Conjugated Linoleic Acid, also known as CLA, is an omega-6 fatty acid. CLA is said to reduce heart disease, lower “bad” cholesterol, and help stimulate fat loss. CLA is considered a healthy fat produced from pasteurized products such as cow’s milk and goat’s milk. These days, the main selling point of CLA is its potential to help bodybuilders and athletes lose weight.
4 Potential Benefits of CLA
- Burns Fat
- Aids Weight Loss
- Improves Strength
- Increases Lean Muscle Mass
CLA is a natural trans fat and is different from the industrial trans fats linked to diabetes and insulin sensitivity. Although CLA comes in various forms, CLA’s two most common forms are c9, t11 and t10, c12.
Research has found that CLA C9, t11 is abundant in food, whereas CLA t10, c12, is often found in CLA supplements. The supplement form of CLA is most commonly associated with weight loss.
The total amount of CLA you consume depends on what type of food you eat. For example, grass-fed cows have 300–500% more CLA than grain-fed cows.
The following foods contain high amounts of CLA:
- Butter: 6 mg per gram of fat
- Plain yogurt: 4.8 mg per gram of fat
- Cottage cheese: 4.5 mg per gram of fat
- Fresh ground beef: 4.3 mg per gram of fat
- Beef round: 2.9 mg per gram of fat
CLA for Fat-Burning and Weight Loss
The Office of Dietary Supplements claims that CLA can help people lose a small amount of weight and body fat. These studies show that although most people use CLA supplements for weight loss, there has been mixed evidence on CLA’s fat-burning potential. Furthermore, most of the studies investigating the relationship between CLA and fat loss involve animals instead of humans.
A study by Louisiana State University found that mice who were given CLA for 6-weeks reduced their body fat by 70 percent. Furthermore, CLA was found to reduce body fat in pigs.
The study observed that CLA supplements increased levels of mRNAs, leading to lipid metabolism and the uncoupling of proteins. This process leads to an increase in enzymes and proteins involved in fat breakdown.
Weight loss in animals that took CLA has led to extensive controlled experiments in humans. An analysis of 18 different studies, reported in the American Journal of Clinical Nutrition, found that the positive effects of CLA on fat loss in humans was linear for about 6-months, after which it slowed down for up to two years.
This analysis also found that taking a dose of 3.2 grams of CLA per day led to a modest decrease in body fat (0.11 pounds per week, or 0.44 pounds per month).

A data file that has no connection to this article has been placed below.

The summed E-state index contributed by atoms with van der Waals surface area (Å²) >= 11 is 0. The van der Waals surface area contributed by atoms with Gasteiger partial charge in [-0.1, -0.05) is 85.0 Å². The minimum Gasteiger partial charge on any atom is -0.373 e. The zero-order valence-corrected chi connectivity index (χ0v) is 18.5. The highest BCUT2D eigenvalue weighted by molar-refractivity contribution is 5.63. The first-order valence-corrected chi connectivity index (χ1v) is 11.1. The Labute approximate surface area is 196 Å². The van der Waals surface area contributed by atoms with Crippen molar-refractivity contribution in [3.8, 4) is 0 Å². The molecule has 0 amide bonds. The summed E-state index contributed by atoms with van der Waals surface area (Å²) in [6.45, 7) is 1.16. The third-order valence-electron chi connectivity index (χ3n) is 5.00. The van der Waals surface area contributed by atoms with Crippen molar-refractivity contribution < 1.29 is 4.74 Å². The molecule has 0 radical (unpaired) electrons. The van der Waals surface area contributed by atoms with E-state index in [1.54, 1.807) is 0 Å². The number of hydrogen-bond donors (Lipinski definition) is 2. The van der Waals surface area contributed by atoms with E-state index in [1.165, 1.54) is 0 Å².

This finding, however, is small enough to be insignificant and open to influence from other variables. Therefore, researchers recommend restrictive calorie diets as a healthier form of weight loss as opposed to taking CLA.
A review of the pros and cons of CLA shows that the benefits of CLA vary from “somewhat effective” to “not effective” at all. For instance, supplementing with 1.8 mg of CLA for 12-weeks, while exercising three times per week for 90 minutes, led to a small reduction in fat deposits.
CLA and Muscle Growth
CLA is quite popular among resistance-trained athletes for its effects on catabolism and muscle growth. A study reported in the journal Nutrition & Metabolism examined individuals who took 6 grams of CLA per day combined with 3 grams of fatty acids for a month. The study showed no significant change in strength or markers of catabolism in the participants who took CLA.
However, the study noted that older adults who took part in resistance training and consumed 6 grams of CLA with 5 grams of creatine monohydrate over six months showed improvements in strength and body composition.
A similar study performed on well-trained adults involved in heavy resistance training found that supplementing with CLA, creatine, and whey protein led to improved body strength and lean body mass. Was this a result of CLA? In all likelihood, the positive results in this study stem from creatine and protein as opposed to CLA.
Safety and Side Effects
Unlike natural CLA that comes from food and is deemed beneficial to the body, CLA found in supplements is made chemically by altering linoleic acid found in vegetable oil.
Taking CLA in large doses has been reported to increase liver fat accumulation, leading to heart disease and diabetes. Increasing your CLA dose past the recommended 6 grams of CLA per day can lead to inflammation, lower “good” cholesterol, and insulin resistance.
As indicated earlier, most research involving CLA recommends a minimum of 3 grams of CLA per day for weight loss.
Doses of 3.2–6.4 grams of CLA per day is considered safe by the FDA.
Effectiveness of CLA
Although it seems worthwhile to incorporate CLA-rich foods into your diet, research suggests that CLA supplements are ineffective when it comes to losing weight and burning fat.
Despite showing impressive fat-burning effects in animal studies, the impact of CLA supplements on humans is insignificant, and it’s not worth taking the risk, considering CLA’s harmful side effects.